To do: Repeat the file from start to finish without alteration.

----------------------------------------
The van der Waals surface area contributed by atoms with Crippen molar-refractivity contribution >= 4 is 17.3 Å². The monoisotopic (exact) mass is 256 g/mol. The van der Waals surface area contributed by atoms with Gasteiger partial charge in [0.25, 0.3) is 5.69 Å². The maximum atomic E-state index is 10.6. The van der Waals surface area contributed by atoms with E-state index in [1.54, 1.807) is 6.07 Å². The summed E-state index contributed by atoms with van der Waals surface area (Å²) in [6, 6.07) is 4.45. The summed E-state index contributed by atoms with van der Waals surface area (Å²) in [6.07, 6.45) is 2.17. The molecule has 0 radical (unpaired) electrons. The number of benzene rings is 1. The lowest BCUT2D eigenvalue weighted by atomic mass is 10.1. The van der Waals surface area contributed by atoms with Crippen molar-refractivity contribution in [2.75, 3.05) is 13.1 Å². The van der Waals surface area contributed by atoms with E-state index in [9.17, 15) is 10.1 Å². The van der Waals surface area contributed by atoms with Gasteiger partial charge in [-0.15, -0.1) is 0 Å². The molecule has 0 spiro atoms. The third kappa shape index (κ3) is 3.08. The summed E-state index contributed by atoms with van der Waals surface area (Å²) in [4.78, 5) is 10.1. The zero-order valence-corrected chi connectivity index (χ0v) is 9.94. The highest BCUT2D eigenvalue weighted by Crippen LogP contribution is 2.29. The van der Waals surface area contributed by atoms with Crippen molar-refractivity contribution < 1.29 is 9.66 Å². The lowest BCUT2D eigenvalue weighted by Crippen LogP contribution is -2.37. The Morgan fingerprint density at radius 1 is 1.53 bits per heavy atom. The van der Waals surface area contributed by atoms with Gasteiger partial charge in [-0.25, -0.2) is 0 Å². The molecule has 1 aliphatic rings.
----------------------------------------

The van der Waals surface area contributed by atoms with Crippen molar-refractivity contribution >= 4 is 17.3 Å². The monoisotopic (exact) mass is 256 g/mol. The van der Waals surface area contributed by atoms with Gasteiger partial charge in [0.25, 0.3) is 5.69 Å². The maximum atomic E-state index is 10.6. The van der Waals surface area contributed by atoms with E-state index in [1.54, 1.807) is 6.07 Å². The summed E-state index contributed by atoms with van der Waals surface area (Å²) in [6, 6.07) is 4.45. The summed E-state index contributed by atoms with van der Waals surface area (Å²) in [6.07, 6.45) is 2.17. The molecule has 0 radical (unpaired) electrons. The number of benzene rings is 1. The lowest BCUT2D eigenvalue weighted by atomic mass is 10.1. The van der Waals surface area contributed by atoms with Crippen molar-refractivity contribution in [2.75, 3.05) is 13.1 Å². The van der Waals surface area contributed by atoms with E-state index in [9.17, 15) is 10.1 Å². The van der Waals surface area contributed by atoms with Gasteiger partial charge in [-0.15, -0.1) is 0 Å². The molecule has 0 spiro atoms. The third kappa shape index (κ3) is 3.08. The summed E-state index contributed by atoms with van der Waals surface area (Å²) in [4.78, 5) is 10.1. The zero-order valence-corrected chi connectivity index (χ0v) is 9.94. The highest BCUT2D eigenvalue weighted by Crippen LogP contribution is 2.29. The van der Waals surface area contributed by atoms with Crippen molar-refractivity contribution < 1.29 is 9.66 Å². The lowest BCUT2D eigenvalue weighted by Crippen LogP contribution is -2.37. The Morgan fingerprint density at radius 1 is 1.53 bits per heavy atom. The van der Waals surface area contributed by atoms with Gasteiger partial charge in [-0.25, -0.2) is 0 Å². The molecule has 1 aliphatic rings.